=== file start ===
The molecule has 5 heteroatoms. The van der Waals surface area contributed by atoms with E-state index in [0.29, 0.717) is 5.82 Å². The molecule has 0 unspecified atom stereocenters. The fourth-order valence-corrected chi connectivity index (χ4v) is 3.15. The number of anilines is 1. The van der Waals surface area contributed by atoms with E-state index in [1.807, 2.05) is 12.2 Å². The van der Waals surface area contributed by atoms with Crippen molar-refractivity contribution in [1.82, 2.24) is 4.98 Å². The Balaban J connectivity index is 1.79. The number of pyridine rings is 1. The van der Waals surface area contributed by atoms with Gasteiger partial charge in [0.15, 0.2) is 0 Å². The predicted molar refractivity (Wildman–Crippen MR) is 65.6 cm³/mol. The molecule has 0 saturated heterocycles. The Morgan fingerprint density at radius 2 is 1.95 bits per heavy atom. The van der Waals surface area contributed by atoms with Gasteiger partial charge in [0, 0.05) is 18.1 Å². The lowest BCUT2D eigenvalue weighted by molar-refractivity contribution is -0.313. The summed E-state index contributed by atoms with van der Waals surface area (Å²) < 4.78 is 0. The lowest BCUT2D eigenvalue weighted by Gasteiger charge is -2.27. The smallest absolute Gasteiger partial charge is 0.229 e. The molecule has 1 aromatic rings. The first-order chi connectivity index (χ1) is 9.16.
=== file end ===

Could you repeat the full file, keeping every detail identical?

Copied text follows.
The molecule has 5 heteroatoms. The van der Waals surface area contributed by atoms with E-state index in [0.29, 0.717) is 5.82 Å². The molecule has 0 unspecified atom stereocenters. The fourth-order valence-corrected chi connectivity index (χ4v) is 3.15. The number of anilines is 1. The van der Waals surface area contributed by atoms with E-state index in [1.807, 2.05) is 12.2 Å². The van der Waals surface area contributed by atoms with Crippen molar-refractivity contribution in [1.82, 2.24) is 4.98 Å². The Balaban J connectivity index is 1.79. The number of pyridine rings is 1. The van der Waals surface area contributed by atoms with Gasteiger partial charge in [0.15, 0.2) is 0 Å². The predicted molar refractivity (Wildman–Crippen MR) is 65.6 cm³/mol. The molecule has 0 saturated heterocycles. The Morgan fingerprint density at radius 2 is 1.95 bits per heavy atom. The van der Waals surface area contributed by atoms with Gasteiger partial charge in [0, 0.05) is 18.1 Å². The lowest BCUT2D eigenvalue weighted by molar-refractivity contribution is -0.313. The summed E-state index contributed by atoms with van der Waals surface area (Å²) < 4.78 is 0. The lowest BCUT2D eigenvalue weighted by Gasteiger charge is -2.27. The smallest absolute Gasteiger partial charge is 0.229 e. The molecule has 1 aromatic rings. The first-order chi connectivity index (χ1) is 9.16.